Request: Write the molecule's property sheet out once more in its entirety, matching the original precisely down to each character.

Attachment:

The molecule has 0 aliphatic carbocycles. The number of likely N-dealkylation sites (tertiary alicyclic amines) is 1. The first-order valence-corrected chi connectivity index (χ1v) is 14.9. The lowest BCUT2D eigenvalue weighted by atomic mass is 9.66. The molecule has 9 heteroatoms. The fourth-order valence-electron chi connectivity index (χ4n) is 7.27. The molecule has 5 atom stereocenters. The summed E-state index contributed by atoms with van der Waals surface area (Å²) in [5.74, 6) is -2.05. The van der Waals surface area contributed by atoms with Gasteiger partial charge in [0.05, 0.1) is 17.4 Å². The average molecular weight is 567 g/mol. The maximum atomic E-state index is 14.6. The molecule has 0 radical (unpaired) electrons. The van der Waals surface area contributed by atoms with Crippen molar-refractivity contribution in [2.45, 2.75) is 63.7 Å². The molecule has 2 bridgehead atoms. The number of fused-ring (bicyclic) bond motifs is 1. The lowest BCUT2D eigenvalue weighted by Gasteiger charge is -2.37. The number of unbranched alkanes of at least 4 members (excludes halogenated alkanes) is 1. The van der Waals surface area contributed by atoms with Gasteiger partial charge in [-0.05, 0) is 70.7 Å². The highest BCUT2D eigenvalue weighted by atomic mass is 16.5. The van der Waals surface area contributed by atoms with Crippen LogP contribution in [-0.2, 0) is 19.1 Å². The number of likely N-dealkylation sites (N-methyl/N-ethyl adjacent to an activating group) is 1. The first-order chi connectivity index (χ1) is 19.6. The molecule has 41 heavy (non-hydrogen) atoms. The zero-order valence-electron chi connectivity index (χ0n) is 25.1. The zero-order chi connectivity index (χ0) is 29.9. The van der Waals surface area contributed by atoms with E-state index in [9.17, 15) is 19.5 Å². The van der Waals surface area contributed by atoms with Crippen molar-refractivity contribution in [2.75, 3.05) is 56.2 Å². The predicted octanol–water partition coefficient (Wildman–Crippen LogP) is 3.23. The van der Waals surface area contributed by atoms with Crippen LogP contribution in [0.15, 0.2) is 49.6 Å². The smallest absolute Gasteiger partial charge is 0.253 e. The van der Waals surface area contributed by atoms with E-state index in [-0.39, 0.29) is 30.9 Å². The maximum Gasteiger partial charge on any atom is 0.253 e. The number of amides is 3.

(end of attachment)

The molecule has 0 aliphatic carbocycles. The number of likely N-dealkylation sites (tertiary alicyclic amines) is 1. The first-order valence-corrected chi connectivity index (χ1v) is 14.9. The lowest BCUT2D eigenvalue weighted by atomic mass is 9.66. The molecule has 9 heteroatoms. The fourth-order valence-electron chi connectivity index (χ4n) is 7.27. The molecule has 5 atom stereocenters. The summed E-state index contributed by atoms with van der Waals surface area (Å²) in [5.74, 6) is -2.05. The van der Waals surface area contributed by atoms with Gasteiger partial charge in [0.05, 0.1) is 17.4 Å². The average molecular weight is 567 g/mol. The maximum atomic E-state index is 14.6. The molecule has 0 radical (unpaired) electrons. The van der Waals surface area contributed by atoms with Crippen molar-refractivity contribution in [2.45, 2.75) is 63.7 Å². The molecule has 2 bridgehead atoms. The number of fused-ring (bicyclic) bond motifs is 1. The lowest BCUT2D eigenvalue weighted by Gasteiger charge is -2.37. The number of unbranched alkanes of at least 4 members (excludes halogenated alkanes) is 1. The van der Waals surface area contributed by atoms with Gasteiger partial charge in [-0.05, 0) is 70.7 Å². The highest BCUT2D eigenvalue weighted by atomic mass is 16.5. The van der Waals surface area contributed by atoms with Crippen LogP contribution in [-0.2, 0) is 19.1 Å². The number of likely N-dealkylation sites (N-methyl/N-ethyl adjacent to an activating group) is 1. The first-order chi connectivity index (χ1) is 19.6. The molecule has 41 heavy (non-hydrogen) atoms. The zero-order valence-electron chi connectivity index (χ0n) is 25.1. The zero-order chi connectivity index (χ0) is 29.9. The van der Waals surface area contributed by atoms with E-state index in [9.17, 15) is 19.5 Å². The van der Waals surface area contributed by atoms with Crippen molar-refractivity contribution in [2.75, 3.05) is 56.2 Å². The predicted octanol–water partition coefficient (Wildman–Crippen LogP) is 3.23. The van der Waals surface area contributed by atoms with Crippen LogP contribution in [0.15, 0.2) is 49.6 Å². The smallest absolute Gasteiger partial charge is 0.253 e. The van der Waals surface area contributed by atoms with E-state index in [-0.39, 0.29) is 30.9 Å². The maximum Gasteiger partial charge on any atom is 0.253 e. The number of amides is 3.